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Examine the association between trauma and daily stressors, post-traumatic stress syndrome (PTSS), anxio-depressive disorders, and suicidal ideation in older adults.
A cross-sectional study.
Setting and Participants:
This study included 1446 older adults recruited in primary care practices (2011–2013) and participating in Quebec’s longitudinal study on health services in the elderly.
Lifetime trauma and PTSS was assessed using the validated PTSS scale for older adults based on scores from the Impact of Events Scale-Revised, number of lifetime traumatic events and interference with daily activities. The presence of an anxio-depressive disorder was based on physician diagnoses. Path analyses were conducted to determine the pathways between trauma, daily stressors, PTSS and anxio-depressive disorders and SI. Analyses were conducted on the overall sample and by sex.
Seven percent and 12% reported SI and PTSS. In males, traumas of sexual assault, violence/stalked, war/combat/imprisonment and daily hassles were directly associated with SI. In females, daily hassles were directly associated with SI. In males, a number of traumas were associated with SI through the mediating effect of PTSS and anxio-depressive disorders. In females, PTSS but not anxio-depressive disorders mediated the relationship between traumas and daily stressors, and suicidal ideation.
The effects of lifetime traumas persist well into older age. Traumas leading to SI differ between males and females as do the pathways and comorbidity with PTSS and anxio-depressive disorders. This highlights differences in etiologic patterns, which may be used in primary care practice to identify symptom profiles of older persons at risk of suicidal ideation.
To evaluate the knowledge of healthcare students after four curricula on infection control and to identify sources of information.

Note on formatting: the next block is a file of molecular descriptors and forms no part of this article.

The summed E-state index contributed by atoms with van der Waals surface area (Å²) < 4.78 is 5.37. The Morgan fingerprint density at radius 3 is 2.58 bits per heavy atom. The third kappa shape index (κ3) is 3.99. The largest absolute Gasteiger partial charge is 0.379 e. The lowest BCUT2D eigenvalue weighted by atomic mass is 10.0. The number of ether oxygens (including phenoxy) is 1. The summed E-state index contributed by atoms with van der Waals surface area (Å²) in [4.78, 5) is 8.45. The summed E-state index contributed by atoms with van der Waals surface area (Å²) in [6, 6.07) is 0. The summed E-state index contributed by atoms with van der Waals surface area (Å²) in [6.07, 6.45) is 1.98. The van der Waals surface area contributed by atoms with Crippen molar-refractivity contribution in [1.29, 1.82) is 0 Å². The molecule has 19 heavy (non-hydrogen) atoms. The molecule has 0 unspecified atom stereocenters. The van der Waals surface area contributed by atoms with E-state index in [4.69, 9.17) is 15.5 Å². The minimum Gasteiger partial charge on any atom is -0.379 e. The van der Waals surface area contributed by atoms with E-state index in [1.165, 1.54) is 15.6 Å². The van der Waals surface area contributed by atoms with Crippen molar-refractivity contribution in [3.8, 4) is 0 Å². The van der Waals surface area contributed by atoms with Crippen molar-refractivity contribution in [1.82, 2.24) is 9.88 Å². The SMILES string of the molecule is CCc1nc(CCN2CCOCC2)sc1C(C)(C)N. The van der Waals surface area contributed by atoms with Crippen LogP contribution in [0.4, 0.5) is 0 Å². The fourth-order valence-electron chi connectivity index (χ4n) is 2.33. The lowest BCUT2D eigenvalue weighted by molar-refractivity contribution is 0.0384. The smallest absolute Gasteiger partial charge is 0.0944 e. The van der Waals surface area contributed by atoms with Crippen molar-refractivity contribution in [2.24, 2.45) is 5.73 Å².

Four healthcare schools at Rouen University (Rouen, France).
Medical students, nursing students, assistant radiologist students, and physiotherapist students taking public health courses.
To measure students' knowledge of infection control and their sources of information, 6 multiple-choice questions were asked about 3 specific areas: standard precautions, hand hygiene, and nosocomial infection. Each questionnaire section had 10 possible points, for an overall perfect score of 30. The sources of information for these 3 areas were also recorded: self-learning, practice training in wards, formal training in wards, and teaching during the curriculum. A logistic regression analysis was performed to identify factors associated with acceptable level of knowledge.
Three hundred fifty students (107 medical students, 78 nursing students, 71 physiotherapist students, and 94 assistant radiologist students) were included in the study. The mean overall score (±SD) was 21.5 ± 2.84. Nursing students had a better mean overall score (23.2 ± 2.35) than did physiotherapist students (21.9 ± 2.36), medical students (21.1 ± 2.35), and assistant radiologist students (20.5 ± 3.04; P < .001). The mean scores (±SD) for the component sections of the questionnaire were 8.5 ±1.4 for standard precautions, 7.4 ± 1.26 for hand hygiene, and 5.7 ± 1.55 for nosocomial infections (P < .001). The main source of information was material taught during the curriculum. Results of multivariate analysis indicate that the probability of attaining acceptable knowledge in each area was smaller for medical students and assistant radiologist students than for nursing students.
The overall score for infection control indicated that instruction was effective; however, knowledge levels were different by area (the best scores were results of tests of standard precautions) and curriculum (nursing students achieved the best overall score). Ward training for daily infection control practice (ie, bedside instructions training and course work) could be improved for healthcare students.
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